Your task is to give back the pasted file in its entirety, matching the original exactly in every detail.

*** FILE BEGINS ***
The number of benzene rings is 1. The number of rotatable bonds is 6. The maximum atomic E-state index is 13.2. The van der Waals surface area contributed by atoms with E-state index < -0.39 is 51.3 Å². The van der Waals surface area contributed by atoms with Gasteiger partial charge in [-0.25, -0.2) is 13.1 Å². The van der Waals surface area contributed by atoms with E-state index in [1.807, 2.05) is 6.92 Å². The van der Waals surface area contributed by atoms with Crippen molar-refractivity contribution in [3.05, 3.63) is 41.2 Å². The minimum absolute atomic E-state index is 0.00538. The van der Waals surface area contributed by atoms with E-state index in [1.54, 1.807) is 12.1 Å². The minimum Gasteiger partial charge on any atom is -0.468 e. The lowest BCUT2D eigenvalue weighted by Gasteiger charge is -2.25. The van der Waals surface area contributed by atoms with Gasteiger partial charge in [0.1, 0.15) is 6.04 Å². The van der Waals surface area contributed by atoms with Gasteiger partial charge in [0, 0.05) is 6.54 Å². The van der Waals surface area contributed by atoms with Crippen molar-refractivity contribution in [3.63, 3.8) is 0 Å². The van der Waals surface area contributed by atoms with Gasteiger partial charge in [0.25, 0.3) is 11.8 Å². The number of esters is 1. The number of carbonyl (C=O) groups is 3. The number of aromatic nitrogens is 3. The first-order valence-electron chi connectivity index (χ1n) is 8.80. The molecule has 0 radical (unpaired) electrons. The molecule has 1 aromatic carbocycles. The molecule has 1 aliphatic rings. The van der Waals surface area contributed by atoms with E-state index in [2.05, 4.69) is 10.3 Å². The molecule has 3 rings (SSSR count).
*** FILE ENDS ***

The number of benzene rings is 1. The number of rotatable bonds is 6. The maximum atomic E-state index is 13.2. The van der Waals surface area contributed by atoms with E-state index < -0.39 is 51.3 Å². The van der Waals surface area contributed by atoms with Gasteiger partial charge in [-0.25, -0.2) is 13.1 Å². The van der Waals surface area contributed by atoms with E-state index in [1.807, 2.05) is 6.92 Å². The van der Waals surface area contributed by atoms with Crippen molar-refractivity contribution in [3.05, 3.63) is 41.2 Å². The minimum absolute atomic E-state index is 0.00538. The van der Waals surface area contributed by atoms with E-state index in [1.54, 1.807) is 12.1 Å². The minimum Gasteiger partial charge on any atom is -0.468 e. The lowest BCUT2D eigenvalue weighted by Gasteiger charge is -2.25. The van der Waals surface area contributed by atoms with Gasteiger partial charge in [0.1, 0.15) is 6.04 Å². The van der Waals surface area contributed by atoms with Gasteiger partial charge in [0, 0.05) is 6.54 Å². The van der Waals surface area contributed by atoms with Crippen molar-refractivity contribution in [3.63, 3.8) is 0 Å². The van der Waals surface area contributed by atoms with Gasteiger partial charge in [0.25, 0.3) is 11.8 Å². The number of esters is 1. The number of carbonyl (C=O) groups is 3. The number of aromatic nitrogens is 3. The first-order valence-electron chi connectivity index (χ1n) is 8.80. The molecule has 0 radical (unpaired) electrons. The molecule has 1 aromatic carbocycles. The molecule has 1 aliphatic rings. The van der Waals surface area contributed by atoms with E-state index in [2.05, 4.69) is 10.3 Å². The molecule has 3 rings (SSSR count).